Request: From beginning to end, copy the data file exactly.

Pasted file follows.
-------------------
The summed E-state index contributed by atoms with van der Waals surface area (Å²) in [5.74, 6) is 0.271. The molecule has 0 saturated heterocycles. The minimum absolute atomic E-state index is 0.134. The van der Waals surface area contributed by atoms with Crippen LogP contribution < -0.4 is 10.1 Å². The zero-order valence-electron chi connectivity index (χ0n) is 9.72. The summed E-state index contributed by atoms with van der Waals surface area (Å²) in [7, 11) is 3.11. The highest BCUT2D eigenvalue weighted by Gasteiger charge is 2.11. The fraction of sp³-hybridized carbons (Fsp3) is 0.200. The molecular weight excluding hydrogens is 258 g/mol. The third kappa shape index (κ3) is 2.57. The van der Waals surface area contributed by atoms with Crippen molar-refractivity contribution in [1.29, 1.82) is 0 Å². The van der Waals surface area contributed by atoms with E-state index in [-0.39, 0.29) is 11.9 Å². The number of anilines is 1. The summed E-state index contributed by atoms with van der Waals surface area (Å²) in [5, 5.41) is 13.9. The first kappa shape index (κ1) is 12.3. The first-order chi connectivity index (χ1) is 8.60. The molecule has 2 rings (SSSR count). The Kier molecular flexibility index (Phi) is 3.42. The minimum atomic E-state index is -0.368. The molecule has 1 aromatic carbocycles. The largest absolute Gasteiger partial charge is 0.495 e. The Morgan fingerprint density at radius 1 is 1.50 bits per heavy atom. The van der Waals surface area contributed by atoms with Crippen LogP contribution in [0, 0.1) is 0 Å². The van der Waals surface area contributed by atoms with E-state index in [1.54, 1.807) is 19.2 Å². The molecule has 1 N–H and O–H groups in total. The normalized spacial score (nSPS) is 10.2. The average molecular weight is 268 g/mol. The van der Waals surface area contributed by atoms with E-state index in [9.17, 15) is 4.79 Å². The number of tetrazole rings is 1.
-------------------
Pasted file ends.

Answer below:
The summed E-state index contributed by atoms with van der Waals surface area (Å²) in [5.74, 6) is 0.271. The molecule has 0 saturated heterocycles. The minimum absolute atomic E-state index is 0.134. The van der Waals surface area contributed by atoms with Crippen LogP contribution < -0.4 is 10.1 Å². The zero-order valence-electron chi connectivity index (χ0n) is 9.72. The summed E-state index contributed by atoms with van der Waals surface area (Å²) in [7, 11) is 3.11. The highest BCUT2D eigenvalue weighted by Gasteiger charge is 2.11. The fraction of sp³-hybridized carbons (Fsp3) is 0.200. The molecular weight excluding hydrogens is 258 g/mol. The third kappa shape index (κ3) is 2.57. The van der Waals surface area contributed by atoms with Crippen molar-refractivity contribution in [1.29, 1.82) is 0 Å². The van der Waals surface area contributed by atoms with E-state index in [-0.39, 0.29) is 11.9 Å². The number of anilines is 1. The summed E-state index contributed by atoms with van der Waals surface area (Å²) in [5, 5.41) is 13.9. The first kappa shape index (κ1) is 12.3. The first-order chi connectivity index (χ1) is 8.60. The molecule has 2 rings (SSSR count). The Kier molecular flexibility index (Phi) is 3.42. The minimum atomic E-state index is -0.368. The molecule has 1 aromatic carbocycles. The largest absolute Gasteiger partial charge is 0.495 e. The Morgan fingerprint density at radius 1 is 1.50 bits per heavy atom. The van der Waals surface area contributed by atoms with Crippen LogP contribution in [0, 0.1) is 0 Å². The van der Waals surface area contributed by atoms with E-state index in [1.54, 1.807) is 19.2 Å². The molecule has 1 N–H and O–H groups in total. The normalized spacial score (nSPS) is 10.2. The average molecular weight is 268 g/mol. The van der Waals surface area contributed by atoms with E-state index in [9.17, 15) is 4.79 Å². The number of tetrazole rings is 1.